Medical Mnemonist Podcast

Boost Your Motivation the Evidence-based Ways

Chase DiMarco talks about how medical students can increase their motivation level. He cites several studies that delve into intrinsic and extrinsic motivation and the factors that can influence both.

  • [03:29] Theories of Motivation
  • [05:58] Intrinsic Motivation vs Extrinsic Motivation
  • [09:48] How to Affect Motivation
  • [11:37] The Role of Self-Concept in Academic Success
  • [12:48] Make the Change You Need

Theories of Motivation

The numerous theories on motivation can be classified into three categories: competence, value, and control. Competence has to do with one’s expectation of success. It refers to an individual’s self confidence in accomplishing tasks. The next category is value, which is concern towards a task’s outcome. A learner evaluates the consequences that come with a task and if it’s worth doing. Lastly, control pertains to one’s belief that certain factors can be changeable. People who believe they have power over circumstances tend to be more resilient.

Difference between Intrinsic and Extrinsic Motivation

Intrinsic motivation is the drive to perform an action because one finds it enjoyable or interesting. You pursue an activity for its inherent value or satisfaction. On the other hand, extrinsic motivation is associated with external incentives. Getting a reward or avoiding punishment is what motivates you to act.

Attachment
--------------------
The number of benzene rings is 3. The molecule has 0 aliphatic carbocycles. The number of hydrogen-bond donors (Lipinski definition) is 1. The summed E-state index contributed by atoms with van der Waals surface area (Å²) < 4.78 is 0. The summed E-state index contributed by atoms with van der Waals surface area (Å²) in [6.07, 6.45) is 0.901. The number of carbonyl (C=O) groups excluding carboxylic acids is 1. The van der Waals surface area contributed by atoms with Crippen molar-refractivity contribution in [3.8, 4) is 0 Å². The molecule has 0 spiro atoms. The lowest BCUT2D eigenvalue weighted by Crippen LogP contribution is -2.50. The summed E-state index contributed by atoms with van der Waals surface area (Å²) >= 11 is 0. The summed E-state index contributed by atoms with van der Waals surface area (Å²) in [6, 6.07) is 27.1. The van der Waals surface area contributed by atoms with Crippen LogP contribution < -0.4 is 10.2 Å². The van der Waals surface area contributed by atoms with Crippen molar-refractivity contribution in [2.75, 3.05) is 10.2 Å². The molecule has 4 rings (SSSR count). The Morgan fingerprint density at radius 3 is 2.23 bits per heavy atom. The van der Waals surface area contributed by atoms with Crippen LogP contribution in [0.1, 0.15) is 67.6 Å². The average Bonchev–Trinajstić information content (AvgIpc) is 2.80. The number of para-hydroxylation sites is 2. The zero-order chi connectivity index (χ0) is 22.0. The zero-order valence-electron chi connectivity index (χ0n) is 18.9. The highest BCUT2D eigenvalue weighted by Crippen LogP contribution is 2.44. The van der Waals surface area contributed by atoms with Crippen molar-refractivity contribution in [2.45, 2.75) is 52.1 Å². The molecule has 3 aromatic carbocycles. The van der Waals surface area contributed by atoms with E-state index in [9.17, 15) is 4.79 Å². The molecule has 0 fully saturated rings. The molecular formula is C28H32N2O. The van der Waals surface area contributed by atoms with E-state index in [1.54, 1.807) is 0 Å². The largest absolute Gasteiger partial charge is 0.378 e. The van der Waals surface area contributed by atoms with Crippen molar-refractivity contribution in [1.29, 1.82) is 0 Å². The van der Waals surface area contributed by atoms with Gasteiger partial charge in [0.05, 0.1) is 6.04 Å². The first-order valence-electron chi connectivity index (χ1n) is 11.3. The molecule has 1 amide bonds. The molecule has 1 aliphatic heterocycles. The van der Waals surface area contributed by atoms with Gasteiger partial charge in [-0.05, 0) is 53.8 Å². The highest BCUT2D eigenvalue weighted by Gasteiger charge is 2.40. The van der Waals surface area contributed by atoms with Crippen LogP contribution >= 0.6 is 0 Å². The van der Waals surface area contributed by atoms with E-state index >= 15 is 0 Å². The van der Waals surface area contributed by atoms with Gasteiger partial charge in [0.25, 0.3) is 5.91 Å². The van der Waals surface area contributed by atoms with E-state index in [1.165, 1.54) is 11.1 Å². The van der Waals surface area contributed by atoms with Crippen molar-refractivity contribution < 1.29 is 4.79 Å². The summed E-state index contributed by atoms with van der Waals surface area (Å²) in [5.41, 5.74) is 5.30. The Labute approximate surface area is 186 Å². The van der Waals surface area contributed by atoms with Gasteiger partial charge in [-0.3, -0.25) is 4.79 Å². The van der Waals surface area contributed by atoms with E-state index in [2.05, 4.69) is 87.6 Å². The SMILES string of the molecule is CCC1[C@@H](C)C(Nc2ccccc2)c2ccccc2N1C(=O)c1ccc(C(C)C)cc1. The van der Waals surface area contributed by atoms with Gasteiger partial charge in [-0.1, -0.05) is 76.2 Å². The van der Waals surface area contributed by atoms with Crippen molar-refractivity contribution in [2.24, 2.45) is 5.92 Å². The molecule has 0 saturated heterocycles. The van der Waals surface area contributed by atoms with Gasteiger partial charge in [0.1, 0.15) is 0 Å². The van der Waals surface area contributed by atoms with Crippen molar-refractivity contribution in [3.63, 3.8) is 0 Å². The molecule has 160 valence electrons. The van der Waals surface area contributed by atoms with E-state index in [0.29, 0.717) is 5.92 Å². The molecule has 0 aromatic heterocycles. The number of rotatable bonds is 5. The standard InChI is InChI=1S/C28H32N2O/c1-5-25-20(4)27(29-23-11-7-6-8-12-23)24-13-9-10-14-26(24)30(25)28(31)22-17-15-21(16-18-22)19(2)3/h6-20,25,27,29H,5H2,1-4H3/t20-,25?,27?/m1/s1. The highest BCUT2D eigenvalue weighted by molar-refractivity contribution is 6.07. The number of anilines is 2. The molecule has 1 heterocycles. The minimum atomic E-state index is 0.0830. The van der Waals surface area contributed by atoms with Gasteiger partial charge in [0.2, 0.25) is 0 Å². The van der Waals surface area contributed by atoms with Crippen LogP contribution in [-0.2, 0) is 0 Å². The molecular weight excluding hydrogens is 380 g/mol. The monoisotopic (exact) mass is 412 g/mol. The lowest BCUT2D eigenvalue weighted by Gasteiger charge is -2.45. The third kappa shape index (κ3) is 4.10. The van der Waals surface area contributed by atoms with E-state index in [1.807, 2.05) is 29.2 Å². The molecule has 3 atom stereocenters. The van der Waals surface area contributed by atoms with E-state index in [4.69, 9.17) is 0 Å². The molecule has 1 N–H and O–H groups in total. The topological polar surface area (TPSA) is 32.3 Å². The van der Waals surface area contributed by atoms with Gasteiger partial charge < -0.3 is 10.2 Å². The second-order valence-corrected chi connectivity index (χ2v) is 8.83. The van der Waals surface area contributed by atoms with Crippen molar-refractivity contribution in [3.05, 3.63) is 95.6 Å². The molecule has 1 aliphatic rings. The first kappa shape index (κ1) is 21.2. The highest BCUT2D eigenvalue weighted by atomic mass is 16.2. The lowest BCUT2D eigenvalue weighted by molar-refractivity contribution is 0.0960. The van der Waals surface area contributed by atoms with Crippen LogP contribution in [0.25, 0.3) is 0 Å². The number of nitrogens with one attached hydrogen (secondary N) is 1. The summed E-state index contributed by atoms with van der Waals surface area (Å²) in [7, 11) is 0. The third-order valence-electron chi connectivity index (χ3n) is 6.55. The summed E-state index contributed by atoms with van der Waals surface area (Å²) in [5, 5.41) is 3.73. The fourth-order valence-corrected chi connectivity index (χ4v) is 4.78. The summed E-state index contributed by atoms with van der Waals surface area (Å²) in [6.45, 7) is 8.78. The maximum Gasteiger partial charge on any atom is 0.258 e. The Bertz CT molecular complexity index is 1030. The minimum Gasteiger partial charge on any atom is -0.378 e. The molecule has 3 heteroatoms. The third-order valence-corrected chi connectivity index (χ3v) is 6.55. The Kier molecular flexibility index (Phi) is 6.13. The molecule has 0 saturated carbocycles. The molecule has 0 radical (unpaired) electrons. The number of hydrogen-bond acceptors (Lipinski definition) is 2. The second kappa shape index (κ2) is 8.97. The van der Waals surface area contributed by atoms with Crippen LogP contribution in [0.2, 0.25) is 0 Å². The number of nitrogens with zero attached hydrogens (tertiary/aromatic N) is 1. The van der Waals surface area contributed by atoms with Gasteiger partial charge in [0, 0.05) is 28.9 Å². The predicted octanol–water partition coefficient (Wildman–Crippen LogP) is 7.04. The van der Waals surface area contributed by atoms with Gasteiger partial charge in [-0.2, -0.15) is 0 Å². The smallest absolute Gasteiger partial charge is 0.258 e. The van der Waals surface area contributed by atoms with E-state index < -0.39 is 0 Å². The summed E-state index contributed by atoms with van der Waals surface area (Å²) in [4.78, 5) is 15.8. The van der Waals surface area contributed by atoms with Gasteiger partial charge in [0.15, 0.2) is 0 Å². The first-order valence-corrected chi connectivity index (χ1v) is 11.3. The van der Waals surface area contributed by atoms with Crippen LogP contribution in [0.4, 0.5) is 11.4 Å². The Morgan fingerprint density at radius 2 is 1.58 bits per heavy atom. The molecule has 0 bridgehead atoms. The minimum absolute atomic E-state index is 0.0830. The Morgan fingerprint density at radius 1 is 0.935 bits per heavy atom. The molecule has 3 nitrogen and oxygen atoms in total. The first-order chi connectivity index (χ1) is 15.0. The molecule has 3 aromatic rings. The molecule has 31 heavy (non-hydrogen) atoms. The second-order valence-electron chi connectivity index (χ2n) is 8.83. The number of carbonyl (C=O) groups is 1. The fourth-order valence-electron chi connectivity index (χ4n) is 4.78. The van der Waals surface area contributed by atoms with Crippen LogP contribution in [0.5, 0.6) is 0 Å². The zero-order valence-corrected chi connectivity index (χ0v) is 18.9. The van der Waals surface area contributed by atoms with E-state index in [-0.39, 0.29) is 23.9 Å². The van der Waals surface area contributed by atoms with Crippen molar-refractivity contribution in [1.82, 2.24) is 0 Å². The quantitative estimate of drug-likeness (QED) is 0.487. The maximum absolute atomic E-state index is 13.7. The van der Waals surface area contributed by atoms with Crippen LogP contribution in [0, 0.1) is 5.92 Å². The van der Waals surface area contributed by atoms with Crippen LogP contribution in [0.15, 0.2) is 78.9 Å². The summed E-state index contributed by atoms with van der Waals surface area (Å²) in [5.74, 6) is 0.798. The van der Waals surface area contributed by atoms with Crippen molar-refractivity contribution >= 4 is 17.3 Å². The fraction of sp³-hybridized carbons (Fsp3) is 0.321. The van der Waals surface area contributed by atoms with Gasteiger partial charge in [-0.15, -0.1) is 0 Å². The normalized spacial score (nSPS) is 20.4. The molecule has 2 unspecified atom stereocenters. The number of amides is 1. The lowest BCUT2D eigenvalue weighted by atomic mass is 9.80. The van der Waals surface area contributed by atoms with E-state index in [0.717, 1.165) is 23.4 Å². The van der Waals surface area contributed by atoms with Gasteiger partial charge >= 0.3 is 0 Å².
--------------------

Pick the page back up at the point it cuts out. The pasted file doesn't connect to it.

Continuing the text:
How to Affect Motivation

Habit formation can positively affect extrinsic motivation. The decreased difficulty in performing an action increases the chances of forming a good habit. This new habit can help you reach your extrinsic goals. Meanwhile, practicing self-compassion and gratitude is beneficial to intrinsic motivation. Journaling and meditation can improve one’s empathy and awareness. You may start to notice value in things you previously disliked.

Self-Concept and Academic Success

Self-concept seems to be the most significant factor that affects students’ academic achievement. A learner’s confidence in his/her skills can potentially impact motivation. Fortunately, the perception we have of ourselves is something that we can work on.

Find out what motivates you and assess each factor. Your answers can change over time. Learn more about cognitive behavioral therapy and apply those concepts in your life. Practice meditation or gratitude more often. Engage in activities that help you become more accepting of your circumstance. Improving your self-concept will not only be beneficial to your student life, but to your overall personal development.

Listen to Medical Mnemonist’s last episode: 7 Habits of Highly Successful Medical Students.

Share your experiences, tips, and suggestions to [email protected]. Or you can directly reach out to Chase on LinkedIn, Twitter, or Instagram. Join the Medical Mnemonist Master Mind Facebook group and find our Blog postsPodcasts, and other Resources at FreeMedEd.org!

Chase DiMarco

Chase DiMarco is an MS, MBA-HA and MD/Ph.D-candidate. He is the founder of FreeMedEd, a free medical education resource, the host of the Medical Mnemonist 1-Minute Preceptor podcasts by MedSchoolCoach, creator of several medical education platforms, and CEO of FindARotation clinical rotations service.

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